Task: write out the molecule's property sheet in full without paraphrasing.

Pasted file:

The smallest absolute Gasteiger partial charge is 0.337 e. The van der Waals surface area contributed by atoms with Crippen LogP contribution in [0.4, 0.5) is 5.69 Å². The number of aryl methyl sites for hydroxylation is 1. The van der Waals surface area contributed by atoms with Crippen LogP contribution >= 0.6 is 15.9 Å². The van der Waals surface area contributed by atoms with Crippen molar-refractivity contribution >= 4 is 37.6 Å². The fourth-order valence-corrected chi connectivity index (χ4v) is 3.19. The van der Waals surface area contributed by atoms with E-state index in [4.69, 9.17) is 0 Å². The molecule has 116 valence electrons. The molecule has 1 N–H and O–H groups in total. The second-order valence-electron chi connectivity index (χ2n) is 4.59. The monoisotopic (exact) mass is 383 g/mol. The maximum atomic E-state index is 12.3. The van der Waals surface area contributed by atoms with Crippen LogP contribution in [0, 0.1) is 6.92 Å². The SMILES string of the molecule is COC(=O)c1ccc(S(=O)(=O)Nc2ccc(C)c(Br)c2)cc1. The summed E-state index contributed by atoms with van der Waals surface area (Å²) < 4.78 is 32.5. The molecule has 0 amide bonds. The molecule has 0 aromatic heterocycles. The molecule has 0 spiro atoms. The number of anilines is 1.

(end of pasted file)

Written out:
The smallest absolute Gasteiger partial charge is 0.337 e. The van der Waals surface area contributed by atoms with Crippen LogP contribution in [0.4, 0.5) is 5.69 Å². The number of aryl methyl sites for hydroxylation is 1. The van der Waals surface area contributed by atoms with Crippen LogP contribution >= 0.6 is 15.9 Å². The van der Waals surface area contributed by atoms with Crippen molar-refractivity contribution >= 4 is 37.6 Å². The fourth-order valence-corrected chi connectivity index (χ4v) is 3.19. The van der Waals surface area contributed by atoms with E-state index in [4.69, 9.17) is 0 Å². The molecule has 116 valence electrons. The molecule has 1 N–H and O–H groups in total. The second-order valence-electron chi connectivity index (χ2n) is 4.59. The monoisotopic (exact) mass is 383 g/mol. The maximum atomic E-state index is 12.3. The van der Waals surface area contributed by atoms with Crippen LogP contribution in [0, 0.1) is 6.92 Å². The SMILES string of the molecule is COC(=O)c1ccc(S(=O)(=O)Nc2ccc(C)c(Br)c2)cc1. The summed E-state index contributed by atoms with van der Waals surface area (Å²) < 4.78 is 32.5. The molecule has 0 amide bonds. The molecule has 0 aromatic heterocycles. The molecule has 0 spiro atoms. The number of anilines is 1.